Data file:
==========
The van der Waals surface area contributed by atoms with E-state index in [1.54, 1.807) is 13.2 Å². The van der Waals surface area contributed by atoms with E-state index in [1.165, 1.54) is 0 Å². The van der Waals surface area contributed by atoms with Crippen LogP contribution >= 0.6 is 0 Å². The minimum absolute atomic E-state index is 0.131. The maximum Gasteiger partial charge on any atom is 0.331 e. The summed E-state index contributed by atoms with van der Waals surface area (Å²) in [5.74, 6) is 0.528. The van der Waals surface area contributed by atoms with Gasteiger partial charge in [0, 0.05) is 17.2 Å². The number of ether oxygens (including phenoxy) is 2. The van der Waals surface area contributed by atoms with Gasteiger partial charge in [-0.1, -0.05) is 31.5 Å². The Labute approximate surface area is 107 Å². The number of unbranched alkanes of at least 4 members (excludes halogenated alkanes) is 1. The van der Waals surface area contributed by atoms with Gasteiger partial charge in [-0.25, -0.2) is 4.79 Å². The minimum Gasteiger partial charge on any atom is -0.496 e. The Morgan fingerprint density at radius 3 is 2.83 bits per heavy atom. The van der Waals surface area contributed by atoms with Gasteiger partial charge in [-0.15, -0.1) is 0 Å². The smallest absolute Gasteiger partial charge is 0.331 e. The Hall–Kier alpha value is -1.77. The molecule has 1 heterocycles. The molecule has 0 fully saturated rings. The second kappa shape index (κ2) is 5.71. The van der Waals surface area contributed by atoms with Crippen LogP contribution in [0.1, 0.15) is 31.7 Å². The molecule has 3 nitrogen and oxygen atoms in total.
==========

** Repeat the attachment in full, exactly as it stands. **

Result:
The van der Waals surface area contributed by atoms with E-state index in [1.54, 1.807) is 13.2 Å². The van der Waals surface area contributed by atoms with E-state index in [1.165, 1.54) is 0 Å². The van der Waals surface area contributed by atoms with Crippen LogP contribution >= 0.6 is 0 Å². The minimum absolute atomic E-state index is 0.131. The maximum Gasteiger partial charge on any atom is 0.331 e. The summed E-state index contributed by atoms with van der Waals surface area (Å²) in [5.74, 6) is 0.528. The van der Waals surface area contributed by atoms with Gasteiger partial charge in [0, 0.05) is 17.2 Å². The number of ether oxygens (including phenoxy) is 2. The van der Waals surface area contributed by atoms with Gasteiger partial charge in [-0.1, -0.05) is 31.5 Å². The Labute approximate surface area is 107 Å². The number of unbranched alkanes of at least 4 members (excludes halogenated alkanes) is 1. The van der Waals surface area contributed by atoms with Gasteiger partial charge in [-0.25, -0.2) is 4.79 Å². The minimum Gasteiger partial charge on any atom is -0.496 e. The Morgan fingerprint density at radius 3 is 2.83 bits per heavy atom. The van der Waals surface area contributed by atoms with Gasteiger partial charge in [-0.15, -0.1) is 0 Å². The smallest absolute Gasteiger partial charge is 0.331 e. The Hall–Kier alpha value is -1.77. The molecule has 1 heterocycles. The molecule has 0 fully saturated rings. The second kappa shape index (κ2) is 5.71. The van der Waals surface area contributed by atoms with Crippen LogP contribution in [0.1, 0.15) is 31.7 Å². The molecule has 3 nitrogen and oxygen atoms in total.